Challengers, Incumbents, and the Political Dynamics of Capitalist Development: Feedback Effects of Market-Enabling and Market-Restraining Rules Compared

Friday, 3 July 2015: 4:00 PM-5:30 PM
CLM.2.04 (Clement House)
Helen Callaghan, Max Planck Institute for the Study of Societies, Cologne, Germany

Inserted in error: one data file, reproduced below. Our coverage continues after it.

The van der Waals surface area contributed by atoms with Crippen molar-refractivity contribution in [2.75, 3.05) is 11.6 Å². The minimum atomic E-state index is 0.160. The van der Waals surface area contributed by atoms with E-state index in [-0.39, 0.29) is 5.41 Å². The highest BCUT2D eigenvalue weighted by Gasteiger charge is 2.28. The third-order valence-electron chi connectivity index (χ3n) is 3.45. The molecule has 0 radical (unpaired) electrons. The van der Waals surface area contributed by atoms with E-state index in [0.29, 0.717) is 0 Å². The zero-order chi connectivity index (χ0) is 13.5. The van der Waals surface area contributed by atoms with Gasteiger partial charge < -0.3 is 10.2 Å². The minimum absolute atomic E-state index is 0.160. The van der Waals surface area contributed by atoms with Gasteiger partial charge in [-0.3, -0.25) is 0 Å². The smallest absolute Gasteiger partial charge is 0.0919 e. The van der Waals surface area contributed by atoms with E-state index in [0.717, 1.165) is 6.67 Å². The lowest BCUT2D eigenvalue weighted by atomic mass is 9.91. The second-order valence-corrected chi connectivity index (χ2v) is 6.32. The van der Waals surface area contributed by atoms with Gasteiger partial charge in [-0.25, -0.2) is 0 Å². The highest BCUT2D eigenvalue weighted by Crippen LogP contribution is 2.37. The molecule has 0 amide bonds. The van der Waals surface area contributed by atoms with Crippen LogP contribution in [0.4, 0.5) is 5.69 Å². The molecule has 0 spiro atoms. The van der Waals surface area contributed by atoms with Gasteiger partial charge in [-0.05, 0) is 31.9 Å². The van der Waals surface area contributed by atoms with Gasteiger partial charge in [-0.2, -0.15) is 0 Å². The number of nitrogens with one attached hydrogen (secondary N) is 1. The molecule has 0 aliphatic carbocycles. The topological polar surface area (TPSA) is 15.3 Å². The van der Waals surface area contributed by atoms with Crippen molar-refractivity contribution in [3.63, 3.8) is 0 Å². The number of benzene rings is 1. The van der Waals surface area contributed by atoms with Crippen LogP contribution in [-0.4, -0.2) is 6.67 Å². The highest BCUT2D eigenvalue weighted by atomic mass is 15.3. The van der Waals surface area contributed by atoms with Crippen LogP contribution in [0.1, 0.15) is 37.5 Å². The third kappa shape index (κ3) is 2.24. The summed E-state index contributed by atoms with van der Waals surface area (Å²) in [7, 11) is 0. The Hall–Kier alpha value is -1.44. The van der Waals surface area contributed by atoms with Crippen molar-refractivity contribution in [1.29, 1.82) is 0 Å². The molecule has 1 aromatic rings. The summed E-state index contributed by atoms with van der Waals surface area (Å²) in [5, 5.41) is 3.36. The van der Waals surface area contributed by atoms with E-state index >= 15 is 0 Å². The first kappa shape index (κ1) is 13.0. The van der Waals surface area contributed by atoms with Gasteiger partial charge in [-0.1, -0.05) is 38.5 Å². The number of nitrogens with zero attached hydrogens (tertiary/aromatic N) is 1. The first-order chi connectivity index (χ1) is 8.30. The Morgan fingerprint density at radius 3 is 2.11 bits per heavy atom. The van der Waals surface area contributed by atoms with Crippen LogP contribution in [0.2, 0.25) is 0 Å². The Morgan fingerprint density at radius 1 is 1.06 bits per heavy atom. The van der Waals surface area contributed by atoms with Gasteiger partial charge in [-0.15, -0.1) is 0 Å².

How does endogenous policy feedback affect the dynamics of coalition-formation among beneficiaries and victims of market-enabling rules? Previous research on institutional change shows that public policies can nurture their own clienteles or engender growing opposition, and thereby reshape subsequent rounds of policy conflict. The paper explores the conditions under which these various feedback effects are likely to operate. Based on a comparison  of political struggles surrounding the commodification of corporate control in Britain and Germany from the 1870s onward, it identifies four mechanisms. First, competition opens up niches for service providers who  come to depend on a market for their survival and prosperity and devote increasing resources to keeping it alive. Second, competition undermines the social bases of solidarity within and across groups of victims, because unilateral attempts to exit are penalised by “market forces”. Third, those who survive the disciplinary effects of competitive markets become increasingly battle-hardened, while the beneficiaries of special protections grow into increasingly irresistable targets for cartel-busters. Fourth, domestic challengers can easily form alliances with foreign incumbents while the reverse does not apply.  These mechanisms help explain why, politically, market containment is often an uphill struggle, while market expansion becomes easier with time.